With over 50 films reviewed, a number of interviews conducted, and more coverage coming from the Sundance Film Festival, it’s time to wrap up the first major cinema event in 2017. We already got the official jury and audience winners (here), and now it’s time to highlight our favorites, as well as complete coverage from the festival.

One will find our favorites (in alphabetical order), followed by the rest of our reviews (from best to worst, including previously premiered features), then interviews as they are published. Check out everything below and stay tuned to our site, and specifically Twitter, for acquisition and release-date news on the below films in the coming months.

Axolotl Overkill (Helene Hegemann)


Playwright, author, screenwriter, and director Helene Hegemann has said (through her publisher) that, “There’s no such thing as originality anyway, just authenticity.” The words were spoken after her debut novel Axolotl Roadkill earned critical praise, a spot as a finalist for a major book award, and multiple, potentially damning plagiarism claims. Hegemann was seventeen when it published and admitted to the cribbing as soon as it was brought to light. She blamed her generation’s penchant for mixing and sampling, for taking what’s bouncing around the æther and making it her own with newfound honesty and meaning. Say what you will, the book sold and kept selling. This German phenom hit upon the zeitgeist with her tale of drug-addled excess and mental instability — in subject matter and process. – Jared M. (full review)

Beach Rats (Eliza Hittman)


Burgeoning sexuality is the basis for nearly all coming-of-age films, but with her specific eye, Eliza Hittman makes it feel like we’re watching this genre unfold for the first time. With only two features to her name, she’s captured the experience with a sensuality and intimacy nearly unprecedented in American independent filmmaking. Following 2013’s It Felt Like Love, the writer-director follows it with another look at the teenage experience in Brooklyn for this year’s Beach Rats, this time with a protagonist five years older and of a different gender. – Jordan R. (full review)

The Big Sick (Michael Showalter)


From start to finish, The Big Sick, directed by Michael Showalter, works as a lovingly-rendered, cinematic answer to the dinner party question: “So how did you two meet?” Based on comedian Kumail Nanjiani‘s real life (he co-wrote the screenplay with his wife Emily V. Gordon), we meet Kumail (Nanjiani) as he finishes a stand-up set in Chicago. He becomes fast friends with a wooting heckler named Emily (Zoe Kazan, lovely), and a relationship begins to blossom. – Dan M. (full review)

Call Me By Your Name (Luca Guadagnino)


“I have loved you for the last time,” Sufjan Stevens sings in his original song “Visions of Gideon” in Call Me By Your Name. It’s a moment of both bittersweet happiness and a farewell to a passion that won’t be replicated again for Elio (Timothée Chalamet) as, deep down, he knows his relationship with Olivier (Armie Hammer) is over after his six-week stay in their Italian villa. Luca Guadagnino’s disarmingly nice and intoxicatingly sexy film is an extraordinary queer romance, one that evocatively explores the body and mind’s surrender to lust and love. – Jordan R. (full review)

City of Ghosts (Matthew Heineman)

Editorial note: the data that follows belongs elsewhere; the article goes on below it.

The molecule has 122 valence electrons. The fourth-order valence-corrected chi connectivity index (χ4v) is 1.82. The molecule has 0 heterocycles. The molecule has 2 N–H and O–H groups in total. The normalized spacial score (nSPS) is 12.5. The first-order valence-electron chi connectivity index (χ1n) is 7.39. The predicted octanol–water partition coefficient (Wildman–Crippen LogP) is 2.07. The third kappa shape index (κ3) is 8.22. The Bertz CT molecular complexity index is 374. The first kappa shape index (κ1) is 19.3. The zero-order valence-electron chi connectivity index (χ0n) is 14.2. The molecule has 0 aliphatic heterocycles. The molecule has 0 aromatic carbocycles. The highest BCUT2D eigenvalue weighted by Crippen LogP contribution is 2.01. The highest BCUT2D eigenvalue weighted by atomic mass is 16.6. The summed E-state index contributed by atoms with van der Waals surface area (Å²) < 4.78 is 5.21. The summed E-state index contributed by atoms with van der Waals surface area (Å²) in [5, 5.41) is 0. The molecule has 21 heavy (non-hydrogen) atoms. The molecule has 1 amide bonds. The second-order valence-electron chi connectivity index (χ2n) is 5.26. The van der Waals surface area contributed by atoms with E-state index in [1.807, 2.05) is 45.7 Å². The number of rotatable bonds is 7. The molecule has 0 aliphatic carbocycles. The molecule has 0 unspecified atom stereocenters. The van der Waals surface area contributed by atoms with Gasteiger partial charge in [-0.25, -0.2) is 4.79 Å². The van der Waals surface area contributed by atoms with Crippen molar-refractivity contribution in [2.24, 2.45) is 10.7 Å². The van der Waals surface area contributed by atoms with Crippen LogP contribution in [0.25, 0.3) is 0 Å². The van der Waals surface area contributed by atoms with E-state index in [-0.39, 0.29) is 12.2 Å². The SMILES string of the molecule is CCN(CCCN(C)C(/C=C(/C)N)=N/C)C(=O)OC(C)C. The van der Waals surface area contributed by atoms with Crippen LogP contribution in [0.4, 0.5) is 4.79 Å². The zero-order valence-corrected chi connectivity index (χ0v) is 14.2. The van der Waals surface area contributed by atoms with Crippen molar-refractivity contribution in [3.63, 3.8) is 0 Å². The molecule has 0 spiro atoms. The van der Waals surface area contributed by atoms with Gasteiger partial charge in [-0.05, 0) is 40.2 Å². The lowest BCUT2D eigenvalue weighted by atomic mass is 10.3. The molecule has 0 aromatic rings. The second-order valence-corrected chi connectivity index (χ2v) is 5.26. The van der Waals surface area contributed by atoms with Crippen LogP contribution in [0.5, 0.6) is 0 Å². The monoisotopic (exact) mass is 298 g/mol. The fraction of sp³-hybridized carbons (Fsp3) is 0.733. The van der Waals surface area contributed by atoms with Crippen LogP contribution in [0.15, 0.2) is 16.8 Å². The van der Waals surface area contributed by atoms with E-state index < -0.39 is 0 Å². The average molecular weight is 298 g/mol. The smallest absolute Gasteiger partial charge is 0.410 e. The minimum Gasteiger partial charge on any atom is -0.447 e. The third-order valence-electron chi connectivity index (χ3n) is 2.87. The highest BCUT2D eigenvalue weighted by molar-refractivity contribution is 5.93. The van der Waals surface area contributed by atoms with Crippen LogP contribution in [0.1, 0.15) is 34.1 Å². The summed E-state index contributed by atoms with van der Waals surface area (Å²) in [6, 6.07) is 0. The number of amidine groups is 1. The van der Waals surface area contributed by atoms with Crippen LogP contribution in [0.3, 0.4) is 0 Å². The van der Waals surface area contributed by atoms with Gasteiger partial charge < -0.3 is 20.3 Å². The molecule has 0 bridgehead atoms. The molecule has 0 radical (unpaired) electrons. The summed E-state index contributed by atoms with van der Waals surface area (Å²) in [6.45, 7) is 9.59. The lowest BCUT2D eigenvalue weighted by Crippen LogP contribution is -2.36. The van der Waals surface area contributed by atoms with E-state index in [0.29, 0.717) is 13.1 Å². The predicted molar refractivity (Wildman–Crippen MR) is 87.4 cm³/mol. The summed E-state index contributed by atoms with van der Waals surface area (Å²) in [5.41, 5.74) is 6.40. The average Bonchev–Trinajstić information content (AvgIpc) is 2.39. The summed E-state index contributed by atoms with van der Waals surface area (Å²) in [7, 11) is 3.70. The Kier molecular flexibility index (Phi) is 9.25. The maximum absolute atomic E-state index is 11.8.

Cut together with gut-wrenching intensity and packed with footage that feels equal parts remarkable and horrifying, Cartel Land director Matthew Heineman returns to Sundance with City of Ghosts, a 90-minute documentary chronicling the lives of the head members of Raqqa is Being Slaughtered Silently (RBSS). A campaign made up of activists based in the Syrian city of Raqqa and around the world, these young men risk their lives to garner intel on and about ISIS, what they’re doing and what they plan to do. As the Arab Spring brought revolution to countries like Syria, the vacuum of potential democracy was filled by a militant group calling themselves the Islamic State (ISIS). – Dan M. (full review)

Columbus (kogonada)


The path to becoming a director is one generally accompanied by a profound knowledge of film history, but that passion is rarely more public then when it comes to kogonada. After years of working on visually detailed video essays for The Criterion Collection, Sight & Sound, and more, he’s now made his directorial debut with Columbus, an impeccably composed drama of quiet humanity and curiosity. If his nickname wasn’t enough of a hint, traces of Yasujirō Ozu’s influence can be found, but this first-time director has created something distinctly his own. – Jordan R. (full review)

Get Out (Jordan Peele)


Resisting a deep racial analysis in the vein of I Am Not Your Negro, master satirist Jordan Peele’s horror comedy Get Out requires an audience ready to hoot, holler, yell, and laugh along. In large part, his directorial debut is a success, a rare studio comedy/thriller with a surface-level social agenda. The true test of a film like this is rather simple: are we with it or do we resist? The answer is largely the former and Get Out has a great of fun satirizing our “post-racial” society in a horror comedy of manners, though it never actually tackles the depressing realities of the issue. – John F. (full review)

A Ghost Story (David Lowery)


The premise is a simple one. A man only credited as C (Casey Affleck) dies after a head-on car accident in front of his house, leaving behind his wife, M (Rooney Mara). After examining his corpse at the hospital, she leaves the room, and, covered by the white cloth over his body, his ghost rises up and returns home to observe the grieving widow he left behind. If one thought only a spooky, small-scale haunted house tale is to follow, David Lowery’s latest is proof that a premise is merely a foundation. Beginning with the beauty, patience, and humor of an Apichatpong Weerasethakul movie before segueing into the existential musings reminiscent of Richard Linklater dialogue, and then infinitely expanding its scope to become a stunning meditation on the passage of time, A Ghost Story is one of the most original, narratively audacious films I’ve ever seen. – Jordan R. (full review)